dead-end host


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Related to dead-end host: Primary host

dead-end host

a host from which infectious agents are not transmitted to other susceptible hosts.

dead-end host

Etymology: AS, dead + ende + L, hospes, guest
1 a host from which infectious agents are not transmitted to other susceptible hosts.
2 any host organism from which a parasite cannot escape to continue its life cycle. Humans are dead-end hosts for trichinosis, because the larvae encysted in muscle and human flesh are unlikely to be a source of food for other animals susceptible to this parasite. Compare definitive host, intermediate host, reservoir host.

dead-end host

(ded-end hōst)
A host from which infectious agents are not transmitted to other susceptible hosts.

host

1. an animal or plant that harbors and provides sustenance for another organism (the parasite). Includes paratenic, intermediate etc.
2. the recipient of an organ or other tissue derived from another organism (the donor).

accidental host
one that accidentally harbors an organism that is not ordinarily parasitic in the particular species.
alternate host
intermediate host.
dead-end host
the disease cannot be transmitted from the infected host to another animal.
host determinants
characteristics in the host which determine its susceptibility to a disease, e.g. closeness to parturition and metabolic diseases.
host-parasite reaction
the inflammatory reaction that sometimes occurs around a parasite in tissues, e.g. a warble fly larva in the esophageal wall.
predilection host
the host preferred by a parasite.
primary host
definitive host.
reservoir host
an animal (or species) that is infected by a parasite, and which serves as a source of infection for humans or another species.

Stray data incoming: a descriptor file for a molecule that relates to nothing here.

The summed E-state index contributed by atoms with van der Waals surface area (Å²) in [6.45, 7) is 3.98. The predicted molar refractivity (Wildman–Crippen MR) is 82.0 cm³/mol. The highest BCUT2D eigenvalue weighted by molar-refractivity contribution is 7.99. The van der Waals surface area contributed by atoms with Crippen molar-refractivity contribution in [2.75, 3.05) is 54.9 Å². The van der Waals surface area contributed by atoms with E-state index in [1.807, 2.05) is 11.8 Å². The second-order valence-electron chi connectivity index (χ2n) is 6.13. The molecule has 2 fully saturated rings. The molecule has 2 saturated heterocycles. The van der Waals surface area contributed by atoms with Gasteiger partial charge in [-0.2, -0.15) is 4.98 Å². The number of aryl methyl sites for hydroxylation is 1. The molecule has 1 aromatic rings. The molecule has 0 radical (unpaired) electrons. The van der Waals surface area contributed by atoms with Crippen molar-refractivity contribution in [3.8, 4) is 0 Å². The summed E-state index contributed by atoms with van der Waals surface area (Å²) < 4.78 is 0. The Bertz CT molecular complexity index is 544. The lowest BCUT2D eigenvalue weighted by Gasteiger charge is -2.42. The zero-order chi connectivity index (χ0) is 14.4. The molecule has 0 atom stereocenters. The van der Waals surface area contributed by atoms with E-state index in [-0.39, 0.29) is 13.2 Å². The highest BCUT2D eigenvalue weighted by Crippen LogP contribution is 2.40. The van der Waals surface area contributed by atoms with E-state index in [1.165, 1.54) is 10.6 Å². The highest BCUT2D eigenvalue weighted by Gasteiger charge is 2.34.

host risk factors
epidemiological factors contributing to the development of a disease and which are contributed by the host.
secondary host
intermediate host.
host specificity
the characteristic of a parasite that renders it capable of infecting only one or more specific hosts.
transfer host, transport host
one that is used until the appropriate definitive host is reached, but is not necessary to complete the life cycle of the parasite.
host variable
see host determinants (above).
References in periodicals archive ?
If these viruses cause severe disease in hooded vultures, these ubiquitous scavenging birds may simply be dead-end hosts.
In South America, isolated reports of infected dead-end hosts (horses) have come from northern Colombia and Argentina, but they lack evidence for infection in avian amplifying hosts (4,5).
Although WNV can infect a wide range of vertebrates, mammals are assumed to be dead-end hosts (7).
Terms such as multihost pathogens, dead-end hosts, reservoir hosts, host shifts, and spillovers are frequently used, but often different phrases are used to describe the same phenomenon, and possibly more concerning, the same terminology may be used to describe strictly different phenomena.
Individuals of species other than the maintenance host may also become infected; they are usually dead-end hosts because of low transmission ratios, which are caused by factors such as the failure to induce biting behavior, inefficient salivary shedding, and absence of other hosts with which to interact.